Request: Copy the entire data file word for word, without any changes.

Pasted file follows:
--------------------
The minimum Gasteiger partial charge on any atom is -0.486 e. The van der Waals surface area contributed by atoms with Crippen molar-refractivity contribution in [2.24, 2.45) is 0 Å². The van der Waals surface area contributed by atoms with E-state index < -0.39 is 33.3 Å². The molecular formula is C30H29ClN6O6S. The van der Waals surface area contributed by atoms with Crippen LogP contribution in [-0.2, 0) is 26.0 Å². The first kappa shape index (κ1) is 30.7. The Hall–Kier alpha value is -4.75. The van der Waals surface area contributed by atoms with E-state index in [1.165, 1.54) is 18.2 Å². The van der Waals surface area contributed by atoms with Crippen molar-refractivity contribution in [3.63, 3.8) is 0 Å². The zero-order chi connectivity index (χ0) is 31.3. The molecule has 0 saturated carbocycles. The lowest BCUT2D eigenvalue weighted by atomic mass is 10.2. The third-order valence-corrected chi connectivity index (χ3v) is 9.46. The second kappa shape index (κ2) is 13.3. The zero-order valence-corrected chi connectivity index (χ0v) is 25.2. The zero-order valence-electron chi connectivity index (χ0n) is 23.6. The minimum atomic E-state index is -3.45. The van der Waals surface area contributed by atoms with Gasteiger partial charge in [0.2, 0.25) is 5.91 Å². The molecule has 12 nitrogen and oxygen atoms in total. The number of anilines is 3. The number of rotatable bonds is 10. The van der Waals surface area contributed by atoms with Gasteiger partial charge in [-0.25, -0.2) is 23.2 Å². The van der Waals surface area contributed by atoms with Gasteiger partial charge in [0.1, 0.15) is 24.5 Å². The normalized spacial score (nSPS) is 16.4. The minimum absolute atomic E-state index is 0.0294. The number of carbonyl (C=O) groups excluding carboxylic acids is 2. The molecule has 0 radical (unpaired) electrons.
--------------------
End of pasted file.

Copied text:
The minimum Gasteiger partial charge on any atom is -0.486 e. The van der Waals surface area contributed by atoms with Crippen molar-refractivity contribution in [2.24, 2.45) is 0 Å². The van der Waals surface area contributed by atoms with E-state index < -0.39 is 33.3 Å². The molecular formula is C30H29ClN6O6S. The van der Waals surface area contributed by atoms with Crippen LogP contribution in [-0.2, 0) is 26.0 Å². The first kappa shape index (κ1) is 30.7. The Hall–Kier alpha value is -4.75. The van der Waals surface area contributed by atoms with E-state index in [1.165, 1.54) is 18.2 Å². The van der Waals surface area contributed by atoms with Crippen molar-refractivity contribution in [3.63, 3.8) is 0 Å². The zero-order chi connectivity index (χ0) is 31.3. The molecule has 0 saturated carbocycles. The lowest BCUT2D eigenvalue weighted by atomic mass is 10.2. The third-order valence-corrected chi connectivity index (χ3v) is 9.46. The second kappa shape index (κ2) is 13.3. The zero-order valence-corrected chi connectivity index (χ0v) is 25.2. The zero-order valence-electron chi connectivity index (χ0n) is 23.6. The minimum atomic E-state index is -3.45. The van der Waals surface area contributed by atoms with Gasteiger partial charge in [0.2, 0.25) is 5.91 Å². The molecule has 12 nitrogen and oxygen atoms in total. The number of anilines is 3. The number of rotatable bonds is 10. The van der Waals surface area contributed by atoms with Gasteiger partial charge in [-0.25, -0.2) is 23.2 Å². The van der Waals surface area contributed by atoms with Gasteiger partial charge in [0.1, 0.15) is 24.5 Å². The normalized spacial score (nSPS) is 16.4. The minimum absolute atomic E-state index is 0.0294. The number of carbonyl (C=O) groups excluding carboxylic acids is 2. The molecule has 0 radical (unpaired) electrons.